The Volokh Conspiracy

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Randy Kozel on the Law of En Banc Review

A welcome paper analyzing the practice of en banc review on the federal circuit courts.


When should circuit courts grant en banc review to panel decisions? Is it enough that a majority of judges on the court think that a given three-judge panel was wrong? Or are there some panel decisions that are "wrong, but not en-banc-worthy"? And to what extent should en banc review be used to resolve circuit splits?

Notre Dame law professor Randy Kozel has a new paper examining enbanc review. The paper, "Going En Banc" is forthcoming in the Florida Law Review (and is now available on SSRN). As described in the abstract, the article "examines the law of en banc review in the federal courts of appeals" and "explores key doctrinal questions and advances a theory that maintains the primacy of three-judge panels by focusing the en banc process on a specialized set of institutional tasks."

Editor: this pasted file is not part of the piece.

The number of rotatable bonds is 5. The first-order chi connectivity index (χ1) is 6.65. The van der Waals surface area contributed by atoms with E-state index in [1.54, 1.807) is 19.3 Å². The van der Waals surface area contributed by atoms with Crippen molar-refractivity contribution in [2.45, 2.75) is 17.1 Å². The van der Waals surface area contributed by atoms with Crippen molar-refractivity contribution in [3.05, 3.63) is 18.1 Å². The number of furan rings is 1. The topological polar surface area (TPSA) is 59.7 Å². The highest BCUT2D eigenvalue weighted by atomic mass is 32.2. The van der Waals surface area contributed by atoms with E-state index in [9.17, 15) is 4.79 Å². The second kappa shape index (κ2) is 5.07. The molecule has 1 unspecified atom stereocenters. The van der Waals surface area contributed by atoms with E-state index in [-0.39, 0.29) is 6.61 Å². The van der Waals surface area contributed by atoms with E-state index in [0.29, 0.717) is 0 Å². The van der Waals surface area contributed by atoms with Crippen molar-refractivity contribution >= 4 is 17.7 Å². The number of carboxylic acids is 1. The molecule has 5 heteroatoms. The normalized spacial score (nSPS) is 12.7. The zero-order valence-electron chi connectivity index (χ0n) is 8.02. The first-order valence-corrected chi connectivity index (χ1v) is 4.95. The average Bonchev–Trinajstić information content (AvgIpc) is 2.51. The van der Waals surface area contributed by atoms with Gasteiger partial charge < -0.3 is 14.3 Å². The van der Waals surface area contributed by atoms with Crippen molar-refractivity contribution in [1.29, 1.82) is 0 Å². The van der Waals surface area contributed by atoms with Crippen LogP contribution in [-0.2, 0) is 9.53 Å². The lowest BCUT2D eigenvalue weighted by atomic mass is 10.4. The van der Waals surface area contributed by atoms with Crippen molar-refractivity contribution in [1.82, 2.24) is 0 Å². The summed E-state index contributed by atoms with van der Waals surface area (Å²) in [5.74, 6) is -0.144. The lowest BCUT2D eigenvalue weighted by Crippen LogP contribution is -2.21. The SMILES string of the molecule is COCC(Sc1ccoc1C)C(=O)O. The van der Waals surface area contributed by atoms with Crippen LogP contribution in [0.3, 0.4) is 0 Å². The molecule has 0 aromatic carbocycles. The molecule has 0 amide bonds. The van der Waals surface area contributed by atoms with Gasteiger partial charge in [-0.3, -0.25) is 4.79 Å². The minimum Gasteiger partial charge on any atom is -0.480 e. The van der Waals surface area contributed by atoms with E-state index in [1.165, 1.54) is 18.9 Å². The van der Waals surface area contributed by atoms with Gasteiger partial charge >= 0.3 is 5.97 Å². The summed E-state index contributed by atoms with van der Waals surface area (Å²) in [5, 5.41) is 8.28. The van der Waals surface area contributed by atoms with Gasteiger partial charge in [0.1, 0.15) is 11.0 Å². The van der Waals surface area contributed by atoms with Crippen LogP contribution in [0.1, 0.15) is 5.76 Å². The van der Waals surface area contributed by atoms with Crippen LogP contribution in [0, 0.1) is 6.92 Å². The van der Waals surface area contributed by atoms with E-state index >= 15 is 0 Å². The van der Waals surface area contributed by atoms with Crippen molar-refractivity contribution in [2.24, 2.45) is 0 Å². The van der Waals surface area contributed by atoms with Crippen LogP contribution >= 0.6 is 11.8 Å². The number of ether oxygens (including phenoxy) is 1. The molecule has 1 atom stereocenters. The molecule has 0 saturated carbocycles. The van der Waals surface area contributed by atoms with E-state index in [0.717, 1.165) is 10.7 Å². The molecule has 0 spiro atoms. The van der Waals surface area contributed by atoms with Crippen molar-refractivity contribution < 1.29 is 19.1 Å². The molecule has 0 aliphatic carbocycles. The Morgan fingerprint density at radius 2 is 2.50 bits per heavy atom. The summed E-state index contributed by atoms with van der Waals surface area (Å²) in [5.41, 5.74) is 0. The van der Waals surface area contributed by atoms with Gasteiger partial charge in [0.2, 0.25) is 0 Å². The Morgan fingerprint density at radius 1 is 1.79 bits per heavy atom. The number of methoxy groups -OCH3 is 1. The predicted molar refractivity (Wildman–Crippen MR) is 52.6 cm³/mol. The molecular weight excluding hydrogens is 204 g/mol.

Like some judges, the Professor Kozel concludes that en banc review should reflect something more than a concern that a panel erred. Here is his conclusion:

En banc courts are vast in power but limited in purview. The argument for en banc review is strongest in the face of a conflict between courts. Absent a conflict, judges should be reluctant to go en banc based on disapproval of a panel's conclusion. Disagreement alone isn't enough to rev up the engine of en banc review, for the en banc tribunal is something other than a "hybrid intermediate court." Off-panel judges should invoke the en banc process sparingly, and only after careful consideration of the economic, relational, and structural consequences. It is the rare case that warrants en banc review, and the rarest of the rare that does so in the absence of a conflict among courts.

For those interested in the work of federal appellate courts, this article is definitely worth a read.